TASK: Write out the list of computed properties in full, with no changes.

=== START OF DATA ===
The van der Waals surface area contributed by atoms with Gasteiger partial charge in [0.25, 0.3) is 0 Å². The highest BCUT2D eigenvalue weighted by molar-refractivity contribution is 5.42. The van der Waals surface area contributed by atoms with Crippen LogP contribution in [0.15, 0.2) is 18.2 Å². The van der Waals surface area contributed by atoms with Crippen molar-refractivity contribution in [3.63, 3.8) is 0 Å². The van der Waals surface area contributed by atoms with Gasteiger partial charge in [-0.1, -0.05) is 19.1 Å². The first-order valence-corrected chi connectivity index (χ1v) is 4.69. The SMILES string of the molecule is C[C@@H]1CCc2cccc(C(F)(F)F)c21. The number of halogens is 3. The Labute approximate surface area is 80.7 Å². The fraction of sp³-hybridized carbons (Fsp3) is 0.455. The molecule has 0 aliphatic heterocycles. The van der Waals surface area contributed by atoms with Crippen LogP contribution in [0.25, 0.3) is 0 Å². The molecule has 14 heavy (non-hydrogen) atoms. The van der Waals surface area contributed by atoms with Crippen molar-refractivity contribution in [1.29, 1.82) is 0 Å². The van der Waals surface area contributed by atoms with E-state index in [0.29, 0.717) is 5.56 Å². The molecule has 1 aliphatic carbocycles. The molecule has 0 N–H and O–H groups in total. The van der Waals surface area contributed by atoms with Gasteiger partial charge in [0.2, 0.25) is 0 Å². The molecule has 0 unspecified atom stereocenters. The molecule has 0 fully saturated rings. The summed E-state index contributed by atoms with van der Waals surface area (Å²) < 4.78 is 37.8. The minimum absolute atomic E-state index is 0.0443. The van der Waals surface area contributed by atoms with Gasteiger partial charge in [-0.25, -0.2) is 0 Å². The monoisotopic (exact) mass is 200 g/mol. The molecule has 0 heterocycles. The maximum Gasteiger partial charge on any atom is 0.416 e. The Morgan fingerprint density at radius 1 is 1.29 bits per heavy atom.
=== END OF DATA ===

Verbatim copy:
The van der Waals surface area contributed by atoms with Gasteiger partial charge in [0.25, 0.3) is 0 Å². The highest BCUT2D eigenvalue weighted by molar-refractivity contribution is 5.42. The van der Waals surface area contributed by atoms with Crippen LogP contribution in [0.15, 0.2) is 18.2 Å². The van der Waals surface area contributed by atoms with Crippen molar-refractivity contribution in [3.63, 3.8) is 0 Å². The van der Waals surface area contributed by atoms with Gasteiger partial charge in [-0.1, -0.05) is 19.1 Å². The first-order valence-corrected chi connectivity index (χ1v) is 4.69. The SMILES string of the molecule is C[C@@H]1CCc2cccc(C(F)(F)F)c21. The number of halogens is 3. The Labute approximate surface area is 80.7 Å². The fraction of sp³-hybridized carbons (Fsp3) is 0.455. The molecule has 0 aliphatic heterocycles. The van der Waals surface area contributed by atoms with Crippen LogP contribution in [0.25, 0.3) is 0 Å². The molecule has 14 heavy (non-hydrogen) atoms. The van der Waals surface area contributed by atoms with Crippen molar-refractivity contribution in [1.29, 1.82) is 0 Å². The van der Waals surface area contributed by atoms with E-state index in [0.29, 0.717) is 5.56 Å². The molecule has 1 aliphatic carbocycles. The molecule has 0 N–H and O–H groups in total. The van der Waals surface area contributed by atoms with Gasteiger partial charge in [0.2, 0.25) is 0 Å². The molecule has 0 unspecified atom stereocenters. The molecule has 0 fully saturated rings. The summed E-state index contributed by atoms with van der Waals surface area (Å²) < 4.78 is 37.8. The minimum absolute atomic E-state index is 0.0443. The van der Waals surface area contributed by atoms with Gasteiger partial charge in [-0.25, -0.2) is 0 Å². The monoisotopic (exact) mass is 200 g/mol. The molecule has 0 heterocycles. The maximum Gasteiger partial charge on any atom is 0.416 e. The Morgan fingerprint density at radius 1 is 1.29 bits per heavy atom.